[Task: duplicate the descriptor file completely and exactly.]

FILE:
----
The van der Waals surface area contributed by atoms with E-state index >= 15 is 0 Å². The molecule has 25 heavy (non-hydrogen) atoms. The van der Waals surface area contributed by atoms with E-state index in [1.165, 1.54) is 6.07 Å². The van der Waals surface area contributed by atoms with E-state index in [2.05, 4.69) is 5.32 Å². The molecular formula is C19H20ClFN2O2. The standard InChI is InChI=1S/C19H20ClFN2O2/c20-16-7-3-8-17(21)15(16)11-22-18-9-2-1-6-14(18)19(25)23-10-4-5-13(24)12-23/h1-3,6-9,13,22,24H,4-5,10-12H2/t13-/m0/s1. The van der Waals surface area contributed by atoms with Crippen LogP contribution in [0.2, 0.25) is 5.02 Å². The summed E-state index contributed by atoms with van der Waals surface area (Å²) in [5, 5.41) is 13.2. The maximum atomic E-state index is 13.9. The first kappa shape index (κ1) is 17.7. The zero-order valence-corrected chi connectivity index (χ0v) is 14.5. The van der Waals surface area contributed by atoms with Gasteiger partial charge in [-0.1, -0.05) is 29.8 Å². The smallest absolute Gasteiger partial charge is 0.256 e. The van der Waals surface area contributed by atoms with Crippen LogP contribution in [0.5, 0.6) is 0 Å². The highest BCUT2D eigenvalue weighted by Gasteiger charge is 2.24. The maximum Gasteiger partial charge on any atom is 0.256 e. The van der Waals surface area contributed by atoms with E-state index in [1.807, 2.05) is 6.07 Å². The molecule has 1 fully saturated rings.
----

The van der Waals surface area contributed by atoms with E-state index >= 15 is 0 Å². The molecule has 25 heavy (non-hydrogen) atoms. The van der Waals surface area contributed by atoms with E-state index in [1.165, 1.54) is 6.07 Å². The van der Waals surface area contributed by atoms with E-state index in [2.05, 4.69) is 5.32 Å². The molecular formula is C19H20ClFN2O2. The standard InChI is InChI=1S/C19H20ClFN2O2/c20-16-7-3-8-17(21)15(16)11-22-18-9-2-1-6-14(18)19(25)23-10-4-5-13(24)12-23/h1-3,6-9,13,22,24H,4-5,10-12H2/t13-/m0/s1. The van der Waals surface area contributed by atoms with Crippen LogP contribution in [0.2, 0.25) is 5.02 Å². The summed E-state index contributed by atoms with van der Waals surface area (Å²) in [5, 5.41) is 13.2. The maximum atomic E-state index is 13.9. The first kappa shape index (κ1) is 17.7. The zero-order valence-corrected chi connectivity index (χ0v) is 14.5. The van der Waals surface area contributed by atoms with Gasteiger partial charge in [-0.1, -0.05) is 29.8 Å². The smallest absolute Gasteiger partial charge is 0.256 e. The van der Waals surface area contributed by atoms with Crippen LogP contribution in [0.5, 0.6) is 0 Å². The highest BCUT2D eigenvalue weighted by Gasteiger charge is 2.24. The maximum Gasteiger partial charge on any atom is 0.256 e. The van der Waals surface area contributed by atoms with E-state index in [1.807, 2.05) is 6.07 Å². The molecule has 1 fully saturated rings.